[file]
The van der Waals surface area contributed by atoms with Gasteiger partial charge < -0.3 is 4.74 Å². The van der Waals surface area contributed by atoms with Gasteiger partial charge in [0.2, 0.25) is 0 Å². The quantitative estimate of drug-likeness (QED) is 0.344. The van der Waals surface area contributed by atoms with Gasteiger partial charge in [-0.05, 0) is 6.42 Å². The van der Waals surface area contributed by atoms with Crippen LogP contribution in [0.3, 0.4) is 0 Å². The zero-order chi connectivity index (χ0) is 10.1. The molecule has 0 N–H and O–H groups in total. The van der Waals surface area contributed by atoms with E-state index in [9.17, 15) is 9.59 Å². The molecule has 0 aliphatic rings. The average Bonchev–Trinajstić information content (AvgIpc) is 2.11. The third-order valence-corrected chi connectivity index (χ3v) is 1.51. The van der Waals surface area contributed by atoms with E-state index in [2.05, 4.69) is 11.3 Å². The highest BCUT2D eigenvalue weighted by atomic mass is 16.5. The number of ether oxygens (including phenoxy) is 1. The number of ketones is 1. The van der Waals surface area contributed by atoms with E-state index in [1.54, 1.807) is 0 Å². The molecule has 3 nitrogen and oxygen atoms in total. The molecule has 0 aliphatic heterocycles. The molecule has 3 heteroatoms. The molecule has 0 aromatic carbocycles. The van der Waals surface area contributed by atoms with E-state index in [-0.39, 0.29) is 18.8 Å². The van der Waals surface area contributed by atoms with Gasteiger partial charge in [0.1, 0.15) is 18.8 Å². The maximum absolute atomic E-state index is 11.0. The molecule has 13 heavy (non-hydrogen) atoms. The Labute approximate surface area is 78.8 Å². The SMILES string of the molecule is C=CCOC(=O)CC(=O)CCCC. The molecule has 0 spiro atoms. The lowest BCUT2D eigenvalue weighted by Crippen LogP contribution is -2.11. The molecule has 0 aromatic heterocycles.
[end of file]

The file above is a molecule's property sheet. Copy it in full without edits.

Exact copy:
The van der Waals surface area contributed by atoms with Gasteiger partial charge < -0.3 is 4.74 Å². The van der Waals surface area contributed by atoms with Gasteiger partial charge in [0.2, 0.25) is 0 Å². The quantitative estimate of drug-likeness (QED) is 0.344. The van der Waals surface area contributed by atoms with Gasteiger partial charge in [-0.05, 0) is 6.42 Å². The van der Waals surface area contributed by atoms with Crippen LogP contribution in [0.3, 0.4) is 0 Å². The zero-order chi connectivity index (χ0) is 10.1. The molecule has 0 N–H and O–H groups in total. The van der Waals surface area contributed by atoms with E-state index in [9.17, 15) is 9.59 Å². The molecule has 0 aliphatic rings. The average Bonchev–Trinajstić information content (AvgIpc) is 2.11. The third-order valence-corrected chi connectivity index (χ3v) is 1.51. The van der Waals surface area contributed by atoms with E-state index in [2.05, 4.69) is 11.3 Å². The highest BCUT2D eigenvalue weighted by atomic mass is 16.5. The number of ether oxygens (including phenoxy) is 1. The number of ketones is 1. The van der Waals surface area contributed by atoms with E-state index in [1.54, 1.807) is 0 Å². The molecule has 3 nitrogen and oxygen atoms in total. The molecule has 0 aliphatic heterocycles. The molecule has 3 heteroatoms. The molecule has 0 aromatic carbocycles. The van der Waals surface area contributed by atoms with E-state index in [-0.39, 0.29) is 18.8 Å². The van der Waals surface area contributed by atoms with Gasteiger partial charge in [0.1, 0.15) is 18.8 Å². The maximum absolute atomic E-state index is 11.0. The molecule has 13 heavy (non-hydrogen) atoms. The Labute approximate surface area is 78.8 Å². The SMILES string of the molecule is C=CCOC(=O)CC(=O)CCCC. The molecule has 0 spiro atoms. The lowest BCUT2D eigenvalue weighted by Crippen LogP contribution is -2.11. The molecule has 0 aromatic heterocycles.